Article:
Later in in her song of praise, she says,

He has brought down rulers from their thrones but has lifted up the humble. Luke 1:52

Mary is not boasting of being “humble,” she’s acknowledging that this great thing the Lord has done in her has been done to a nobody, an insignificant peasant girl, not the seed of an earthly king. With God, nothing is impossible!

I remember when God called me to write about lesser-known Bible characters. I thought, “How can I do this? I’m not a seminary graduate or even an author.” But the call to the task was very clear through more than enough signs. Half-way through the first book, I thought again, “Who do I think I am to complete this task, but He reminded me, “You can’t,” but with God nothing is impossible.

The task ahead of us is never as great as the Power behind us.

May you joyfully celebrate with Mary and the angels and the shepherds as we all give praise that our Savior became “God with us.” And whatever task He calls you to do this next year, remember He will encourage you along the way for nothing is impossible with God. 

~ Joyce ~

Mary – Me?

         

         Searching His Word

                    Seeking His Heart

Before the Christmas birth story in Luke 2, we find the back-story of Mary in Luke 1.

The story unfolds at a time when her relative, Elizabeth, is in the sixth month of pregnancy. We are given a short introduction to Mary. 

In the sixth month, God sent the angel Gabriel to Nazareth, a town in Galilee, to a virgin pledged to be married to a man named Joseph, a descendant of David. The virgin’s name is Mary. Luke 1:26-27

So, we know that Mary lives in Nazareth, is engaged to Joseph, and is still a virgin. It is important that Joseph is a “descendant of David” because the prophecy proclaims that the Messiah will come through the line of David.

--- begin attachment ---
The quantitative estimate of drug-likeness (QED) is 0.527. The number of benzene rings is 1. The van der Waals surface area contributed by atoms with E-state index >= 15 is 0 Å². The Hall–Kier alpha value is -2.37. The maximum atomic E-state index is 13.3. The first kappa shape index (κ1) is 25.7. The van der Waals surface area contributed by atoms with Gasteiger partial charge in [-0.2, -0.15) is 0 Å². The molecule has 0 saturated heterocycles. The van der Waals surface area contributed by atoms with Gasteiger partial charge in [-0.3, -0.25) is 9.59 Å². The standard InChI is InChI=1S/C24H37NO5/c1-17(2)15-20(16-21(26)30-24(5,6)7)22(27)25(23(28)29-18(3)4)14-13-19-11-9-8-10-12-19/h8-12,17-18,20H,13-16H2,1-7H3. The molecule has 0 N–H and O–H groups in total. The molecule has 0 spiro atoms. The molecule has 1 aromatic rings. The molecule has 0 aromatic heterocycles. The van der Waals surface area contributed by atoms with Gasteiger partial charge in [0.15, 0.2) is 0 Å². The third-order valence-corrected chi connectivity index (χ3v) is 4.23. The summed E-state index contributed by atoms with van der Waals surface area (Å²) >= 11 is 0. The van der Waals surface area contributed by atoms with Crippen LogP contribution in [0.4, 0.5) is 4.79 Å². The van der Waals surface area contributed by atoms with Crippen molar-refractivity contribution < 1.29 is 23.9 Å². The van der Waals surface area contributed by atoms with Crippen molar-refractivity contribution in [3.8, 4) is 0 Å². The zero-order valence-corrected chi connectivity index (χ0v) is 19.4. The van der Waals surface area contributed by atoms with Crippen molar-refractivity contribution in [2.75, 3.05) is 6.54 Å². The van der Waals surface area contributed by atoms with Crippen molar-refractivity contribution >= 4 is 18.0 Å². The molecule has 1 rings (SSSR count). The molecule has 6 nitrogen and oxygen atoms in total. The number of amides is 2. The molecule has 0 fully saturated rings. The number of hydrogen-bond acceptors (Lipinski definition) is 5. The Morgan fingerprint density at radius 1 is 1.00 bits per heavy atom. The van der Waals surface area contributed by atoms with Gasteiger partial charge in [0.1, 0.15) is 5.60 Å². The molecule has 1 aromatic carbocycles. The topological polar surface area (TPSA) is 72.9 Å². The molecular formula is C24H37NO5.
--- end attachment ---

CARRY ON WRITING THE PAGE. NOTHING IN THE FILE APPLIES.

Gabriel speaks,

“Greetings, you who are highly favored! The Lord is with you.” Luke 1:28

I picture Mary alone in her house doing something mundane like cutting up vegetables. To have anyone suddenly appear in your house would startle you, but when that someone is angelic (perhaps emanating light), it can be downright frightening. But more than his presence, it was his words that concerned her most.

Mary was greatly troubled by his words and wondered what kind of greeting this might be. But the angel said, “Do not be afraid, Mary, you have found favor with God.” Luke 1:29-30

Imagine how overwhelmed you would be if an angel came to you and said you had found favor with God. You might question why and feel so unworthy. Me? What have I done to deserve this. Mary might have thought, “I’m just a common Jewish girl.” Gabriel piles on more amazing words.

“You will be with child and give birth to a son, and you are to give him the name Jesus. He will be great and will be called the Son of the Most High. The Lord God will give him the throne of his father David, and he will reign over the house of Jacob forever; his kingdom will never end.” Luke 1:31-33

Whoa, slow down, Gabriel. This is more than a girl can take in! Her response lets us know that she stopped hearing his message after “give birth to a son.” She asked,

“How will this be since I am a virgin?” Luke 1:34

Graciously, Gabriel explains in more detail how this will be.

“The Holy Spirit will come upon you, and the power of the Most High will overshadow you. So the holy one to be born will be called the Son of God.” Luke 1:35

Has the Lord ever given you a task, a task you feel is beyond you? He specializes in doing things like that. You see, if it is a task we can easily do, then we don’t have to depend on Him. Every now and then, He “honors us” with an assignment that goes beyond ourselves, one in which we must trust Him. 

Next week, we will look at one of the choice promises that comes out of this account with Mary.

~ Joyce ~